Nightly News | March 22, 2011
>>> there is more hard evident tonight that many of america's cities are changing rapidly as a growing number of african- americans are leaving. families look for economic opportunities outside the rust belt , but there are other factor at play here as well. our report from nbc's kristen welker.
>> hi, guys, we're home.
>> reporter: meet the new modern family, the campbells. like many other middle class african- americans , they traded the city for suburbia, seeking a new life for their children.
>> he wanted my girls to be able to have the diversity of different cultures and a better way of living, and have better schools.
>> i think the suburbs represents to a lot of people getting that brass ring .
>> reporter: william frye who crunched the latest census numbers found that over the past decade there's been an exodus of african- americans leaving major cities.
>> you look at the cities that have the highest concentrations of african- americans . more than half of them are showing declines in the populations of those african- americans .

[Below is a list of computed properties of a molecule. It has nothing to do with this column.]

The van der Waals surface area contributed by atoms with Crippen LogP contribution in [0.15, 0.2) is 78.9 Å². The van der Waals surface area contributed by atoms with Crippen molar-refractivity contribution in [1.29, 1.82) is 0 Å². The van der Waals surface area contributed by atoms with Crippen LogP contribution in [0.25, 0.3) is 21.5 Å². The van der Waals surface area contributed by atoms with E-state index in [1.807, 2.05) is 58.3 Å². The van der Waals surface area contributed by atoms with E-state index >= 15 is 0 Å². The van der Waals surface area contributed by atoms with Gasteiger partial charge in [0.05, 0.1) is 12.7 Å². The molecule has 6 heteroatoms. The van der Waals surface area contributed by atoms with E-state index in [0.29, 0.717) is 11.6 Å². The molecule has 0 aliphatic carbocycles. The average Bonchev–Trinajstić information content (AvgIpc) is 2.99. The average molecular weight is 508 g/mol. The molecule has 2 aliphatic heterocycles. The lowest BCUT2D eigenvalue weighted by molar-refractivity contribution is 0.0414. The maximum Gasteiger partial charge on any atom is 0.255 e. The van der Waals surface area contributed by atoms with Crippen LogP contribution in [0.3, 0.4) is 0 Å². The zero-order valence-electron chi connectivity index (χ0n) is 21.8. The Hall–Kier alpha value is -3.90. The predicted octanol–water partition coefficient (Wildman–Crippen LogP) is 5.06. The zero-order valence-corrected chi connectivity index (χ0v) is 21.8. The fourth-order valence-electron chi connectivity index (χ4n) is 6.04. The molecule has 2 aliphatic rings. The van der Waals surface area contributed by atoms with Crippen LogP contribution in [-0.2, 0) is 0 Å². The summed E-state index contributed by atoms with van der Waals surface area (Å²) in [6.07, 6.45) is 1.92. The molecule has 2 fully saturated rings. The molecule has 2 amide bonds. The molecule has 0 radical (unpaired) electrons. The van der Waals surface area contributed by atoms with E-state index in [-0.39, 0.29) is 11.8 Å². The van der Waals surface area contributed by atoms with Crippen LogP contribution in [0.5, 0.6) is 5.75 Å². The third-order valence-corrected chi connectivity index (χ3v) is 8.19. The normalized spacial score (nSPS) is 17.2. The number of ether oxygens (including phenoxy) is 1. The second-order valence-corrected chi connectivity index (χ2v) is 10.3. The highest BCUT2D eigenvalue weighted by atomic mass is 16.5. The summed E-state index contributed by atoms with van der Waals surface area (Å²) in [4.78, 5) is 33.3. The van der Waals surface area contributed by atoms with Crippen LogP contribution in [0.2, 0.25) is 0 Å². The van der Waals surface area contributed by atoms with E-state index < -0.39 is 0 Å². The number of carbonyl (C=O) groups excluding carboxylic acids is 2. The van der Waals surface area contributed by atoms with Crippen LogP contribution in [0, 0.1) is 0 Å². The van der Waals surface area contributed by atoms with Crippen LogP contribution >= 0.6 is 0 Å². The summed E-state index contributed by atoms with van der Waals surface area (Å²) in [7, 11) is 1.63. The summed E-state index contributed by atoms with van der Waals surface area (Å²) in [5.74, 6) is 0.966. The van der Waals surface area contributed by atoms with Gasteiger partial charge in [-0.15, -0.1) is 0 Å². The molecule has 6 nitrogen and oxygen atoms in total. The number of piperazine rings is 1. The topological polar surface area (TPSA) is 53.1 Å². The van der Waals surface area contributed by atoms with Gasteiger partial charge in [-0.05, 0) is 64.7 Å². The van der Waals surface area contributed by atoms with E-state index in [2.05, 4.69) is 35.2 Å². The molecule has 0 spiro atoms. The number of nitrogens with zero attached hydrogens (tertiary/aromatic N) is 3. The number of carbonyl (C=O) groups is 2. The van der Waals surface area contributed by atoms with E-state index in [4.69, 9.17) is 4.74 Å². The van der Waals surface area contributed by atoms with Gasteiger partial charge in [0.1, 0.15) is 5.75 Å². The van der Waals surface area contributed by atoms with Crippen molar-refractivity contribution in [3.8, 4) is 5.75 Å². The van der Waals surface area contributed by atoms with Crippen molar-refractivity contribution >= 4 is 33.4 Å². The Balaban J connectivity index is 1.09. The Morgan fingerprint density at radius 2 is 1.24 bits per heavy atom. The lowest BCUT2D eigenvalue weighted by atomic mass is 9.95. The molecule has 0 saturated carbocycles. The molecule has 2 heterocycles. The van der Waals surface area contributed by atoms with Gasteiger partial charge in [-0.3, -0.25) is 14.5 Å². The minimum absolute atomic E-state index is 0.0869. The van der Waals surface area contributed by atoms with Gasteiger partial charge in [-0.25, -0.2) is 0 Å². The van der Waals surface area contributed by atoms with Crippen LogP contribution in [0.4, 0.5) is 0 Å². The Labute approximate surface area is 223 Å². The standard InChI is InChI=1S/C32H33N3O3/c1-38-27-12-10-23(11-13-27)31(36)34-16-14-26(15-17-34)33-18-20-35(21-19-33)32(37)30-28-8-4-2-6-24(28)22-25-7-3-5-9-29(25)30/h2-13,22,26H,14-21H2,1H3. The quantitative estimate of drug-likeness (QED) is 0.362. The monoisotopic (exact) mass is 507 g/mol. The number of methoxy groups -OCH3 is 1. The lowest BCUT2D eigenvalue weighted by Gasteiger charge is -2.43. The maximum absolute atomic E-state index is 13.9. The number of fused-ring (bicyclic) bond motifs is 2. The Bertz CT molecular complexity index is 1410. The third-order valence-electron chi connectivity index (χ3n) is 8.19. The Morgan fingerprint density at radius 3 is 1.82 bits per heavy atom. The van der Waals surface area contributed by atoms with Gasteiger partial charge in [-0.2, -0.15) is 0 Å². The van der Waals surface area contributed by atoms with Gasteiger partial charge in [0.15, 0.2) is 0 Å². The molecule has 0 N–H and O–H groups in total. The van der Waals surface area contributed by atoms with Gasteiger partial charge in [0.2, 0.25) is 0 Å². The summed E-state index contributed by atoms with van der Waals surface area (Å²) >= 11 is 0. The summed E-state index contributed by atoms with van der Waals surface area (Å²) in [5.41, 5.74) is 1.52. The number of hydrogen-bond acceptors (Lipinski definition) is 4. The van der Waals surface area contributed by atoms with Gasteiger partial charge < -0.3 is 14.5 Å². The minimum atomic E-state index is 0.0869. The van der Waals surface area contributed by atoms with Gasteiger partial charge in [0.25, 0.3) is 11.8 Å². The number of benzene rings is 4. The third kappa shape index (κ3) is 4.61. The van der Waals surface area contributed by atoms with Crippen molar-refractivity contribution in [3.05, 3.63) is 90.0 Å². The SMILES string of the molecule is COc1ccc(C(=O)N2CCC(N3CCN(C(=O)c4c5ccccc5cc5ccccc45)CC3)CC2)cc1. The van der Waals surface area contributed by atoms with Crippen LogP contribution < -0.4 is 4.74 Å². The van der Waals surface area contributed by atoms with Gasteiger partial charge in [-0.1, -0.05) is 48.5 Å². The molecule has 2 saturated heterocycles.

>> reporter: the cities with the sharpest drops, traditional black strong holds including detroit, chicago, oakland, cleveland and atlanta. detroit lost a quarter of its entire population. one resident left every 22 minutes .
>> african- americans have moved out of the city into the suburbs.
>> reporter: blacks are moving from the north to the south, reversing a trend from the early 20th century when hundreds of thousands of blacks were moving in the opposite direction to escape racism and find work. experts say today's south is more welcoming.
>> it's a kind of mainstreaming of a group that had been marginalized for so long in our history.
>> reporter: families like the walkers now call the suburbs of atlanta home. they are recent transplants from ann arbor , michigan.
>> this is like " leave it to beaver " the black version.
>> reporter: the boomers are also finding new roots.
>> some of them are older, and they are in some ways bringing part of the north back to the south.
>> reporter: black families exploring new choices as color lines blend together in an increasingly diverse america. kristen welker, nbc news, los angeles .
>> by the way, there's more information on this story, including the census numbers just out, and what they're telling us. we put it all on our website tonight, nightly.msnbc.com.